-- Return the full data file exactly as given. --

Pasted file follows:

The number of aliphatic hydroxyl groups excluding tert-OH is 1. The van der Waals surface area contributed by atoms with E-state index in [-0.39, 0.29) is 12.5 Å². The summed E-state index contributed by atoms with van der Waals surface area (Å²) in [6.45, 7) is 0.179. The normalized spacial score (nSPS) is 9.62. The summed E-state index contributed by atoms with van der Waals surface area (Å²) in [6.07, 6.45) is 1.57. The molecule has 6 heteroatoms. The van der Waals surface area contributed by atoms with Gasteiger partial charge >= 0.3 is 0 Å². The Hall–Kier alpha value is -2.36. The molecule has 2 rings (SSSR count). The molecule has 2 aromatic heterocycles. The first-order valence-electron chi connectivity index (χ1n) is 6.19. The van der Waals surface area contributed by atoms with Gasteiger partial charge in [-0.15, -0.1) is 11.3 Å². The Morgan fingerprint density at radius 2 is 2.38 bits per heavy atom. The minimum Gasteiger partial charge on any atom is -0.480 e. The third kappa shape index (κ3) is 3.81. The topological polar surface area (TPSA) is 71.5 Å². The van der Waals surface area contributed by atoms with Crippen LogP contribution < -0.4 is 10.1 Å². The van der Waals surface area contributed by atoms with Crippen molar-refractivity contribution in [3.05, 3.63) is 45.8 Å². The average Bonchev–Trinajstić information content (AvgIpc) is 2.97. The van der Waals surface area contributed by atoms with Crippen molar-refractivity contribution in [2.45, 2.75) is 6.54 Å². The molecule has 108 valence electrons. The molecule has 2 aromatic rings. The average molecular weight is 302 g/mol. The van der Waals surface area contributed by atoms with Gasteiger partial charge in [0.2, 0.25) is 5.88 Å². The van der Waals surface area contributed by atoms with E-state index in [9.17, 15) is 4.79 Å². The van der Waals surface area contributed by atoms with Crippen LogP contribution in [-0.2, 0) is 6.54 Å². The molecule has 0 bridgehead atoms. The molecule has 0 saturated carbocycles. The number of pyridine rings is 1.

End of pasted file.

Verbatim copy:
The number of aliphatic hydroxyl groups excluding tert-OH is 1. The van der Waals surface area contributed by atoms with E-state index in [-0.39, 0.29) is 12.5 Å². The summed E-state index contributed by atoms with van der Waals surface area (Å²) in [6.45, 7) is 0.179. The normalized spacial score (nSPS) is 9.62. The summed E-state index contributed by atoms with van der Waals surface area (Å²) in [6.07, 6.45) is 1.57. The molecule has 6 heteroatoms. The van der Waals surface area contributed by atoms with Gasteiger partial charge >= 0.3 is 0 Å². The Hall–Kier alpha value is -2.36. The molecule has 2 rings (SSSR count). The molecule has 2 aromatic heterocycles. The first-order valence-electron chi connectivity index (χ1n) is 6.19. The van der Waals surface area contributed by atoms with Gasteiger partial charge in [-0.15, -0.1) is 11.3 Å². The Morgan fingerprint density at radius 2 is 2.38 bits per heavy atom. The minimum Gasteiger partial charge on any atom is -0.480 e. The third kappa shape index (κ3) is 3.81. The topological polar surface area (TPSA) is 71.5 Å². The van der Waals surface area contributed by atoms with Crippen LogP contribution < -0.4 is 10.1 Å². The van der Waals surface area contributed by atoms with Crippen molar-refractivity contribution in [3.05, 3.63) is 45.8 Å². The average Bonchev–Trinajstić information content (AvgIpc) is 2.97. The van der Waals surface area contributed by atoms with Crippen molar-refractivity contribution in [2.45, 2.75) is 6.54 Å². The molecule has 108 valence electrons. The molecule has 2 aromatic rings. The average molecular weight is 302 g/mol. The van der Waals surface area contributed by atoms with Gasteiger partial charge in [0.2, 0.25) is 5.88 Å². The van der Waals surface area contributed by atoms with E-state index in [9.17, 15) is 4.79 Å². The van der Waals surface area contributed by atoms with Crippen LogP contribution in [-0.2, 0) is 6.54 Å². The molecule has 0 bridgehead atoms. The molecule has 0 saturated carbocycles. The number of pyridine rings is 1.